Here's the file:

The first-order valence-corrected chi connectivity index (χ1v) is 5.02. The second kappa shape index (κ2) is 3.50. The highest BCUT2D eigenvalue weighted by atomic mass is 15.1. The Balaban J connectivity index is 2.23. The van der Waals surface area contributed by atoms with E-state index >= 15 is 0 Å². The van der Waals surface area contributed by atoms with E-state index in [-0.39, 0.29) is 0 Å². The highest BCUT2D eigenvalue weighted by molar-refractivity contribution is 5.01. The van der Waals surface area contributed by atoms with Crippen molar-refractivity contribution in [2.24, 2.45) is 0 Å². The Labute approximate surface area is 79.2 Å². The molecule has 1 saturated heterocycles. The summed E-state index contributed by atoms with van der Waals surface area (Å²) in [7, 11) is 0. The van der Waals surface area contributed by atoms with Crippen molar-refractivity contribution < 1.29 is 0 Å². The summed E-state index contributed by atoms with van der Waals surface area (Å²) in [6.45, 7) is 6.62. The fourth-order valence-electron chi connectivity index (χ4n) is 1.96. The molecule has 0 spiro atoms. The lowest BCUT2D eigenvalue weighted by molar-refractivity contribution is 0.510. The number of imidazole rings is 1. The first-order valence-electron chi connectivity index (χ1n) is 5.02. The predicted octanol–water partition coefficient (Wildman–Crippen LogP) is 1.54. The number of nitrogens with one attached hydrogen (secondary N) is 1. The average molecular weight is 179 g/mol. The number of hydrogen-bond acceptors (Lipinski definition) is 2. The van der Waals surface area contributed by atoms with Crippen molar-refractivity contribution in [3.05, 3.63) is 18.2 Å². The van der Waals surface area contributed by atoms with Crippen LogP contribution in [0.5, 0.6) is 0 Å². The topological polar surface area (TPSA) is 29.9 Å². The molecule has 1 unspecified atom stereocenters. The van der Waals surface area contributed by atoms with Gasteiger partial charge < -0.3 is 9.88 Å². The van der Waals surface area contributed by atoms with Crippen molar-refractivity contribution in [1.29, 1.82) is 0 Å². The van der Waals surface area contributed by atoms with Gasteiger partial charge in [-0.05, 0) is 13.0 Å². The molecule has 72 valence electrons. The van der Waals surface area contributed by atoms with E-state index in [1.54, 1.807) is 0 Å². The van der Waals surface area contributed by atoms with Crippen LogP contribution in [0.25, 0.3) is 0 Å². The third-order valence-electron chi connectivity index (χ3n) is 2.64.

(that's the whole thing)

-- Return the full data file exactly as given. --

The first-order valence-corrected chi connectivity index (χ1v) is 5.02. The second kappa shape index (κ2) is 3.50. The highest BCUT2D eigenvalue weighted by atomic mass is 15.1. The Balaban J connectivity index is 2.23. The van der Waals surface area contributed by atoms with E-state index >= 15 is 0 Å². The van der Waals surface area contributed by atoms with E-state index in [-0.39, 0.29) is 0 Å². The highest BCUT2D eigenvalue weighted by molar-refractivity contribution is 5.01. The van der Waals surface area contributed by atoms with Crippen molar-refractivity contribution in [2.24, 2.45) is 0 Å². The Labute approximate surface area is 79.2 Å². The molecule has 1 saturated heterocycles. The summed E-state index contributed by atoms with van der Waals surface area (Å²) in [7, 11) is 0. The van der Waals surface area contributed by atoms with Crippen molar-refractivity contribution < 1.29 is 0 Å². The summed E-state index contributed by atoms with van der Waals surface area (Å²) in [6.45, 7) is 6.62. The fourth-order valence-electron chi connectivity index (χ4n) is 1.96. The molecule has 0 spiro atoms. The lowest BCUT2D eigenvalue weighted by molar-refractivity contribution is 0.510. The number of imidazole rings is 1. The first-order valence-electron chi connectivity index (χ1n) is 5.02. The predicted octanol–water partition coefficient (Wildman–Crippen LogP) is 1.54. The number of nitrogens with one attached hydrogen (secondary N) is 1. The average molecular weight is 179 g/mol. The number of hydrogen-bond acceptors (Lipinski definition) is 2. The van der Waals surface area contributed by atoms with Crippen molar-refractivity contribution in [3.05, 3.63) is 18.2 Å². The van der Waals surface area contributed by atoms with Crippen LogP contribution in [0.5, 0.6) is 0 Å². The topological polar surface area (TPSA) is 29.9 Å². The molecule has 1 unspecified atom stereocenters. The van der Waals surface area contributed by atoms with Gasteiger partial charge < -0.3 is 9.88 Å². The van der Waals surface area contributed by atoms with Crippen molar-refractivity contribution in [1.29, 1.82) is 0 Å². The van der Waals surface area contributed by atoms with Gasteiger partial charge in [-0.05, 0) is 13.0 Å². The molecule has 72 valence electrons. The van der Waals surface area contributed by atoms with E-state index in [1.54, 1.807) is 0 Å². The van der Waals surface area contributed by atoms with Crippen LogP contribution in [0.25, 0.3) is 0 Å². The third-order valence-electron chi connectivity index (χ3n) is 2.64.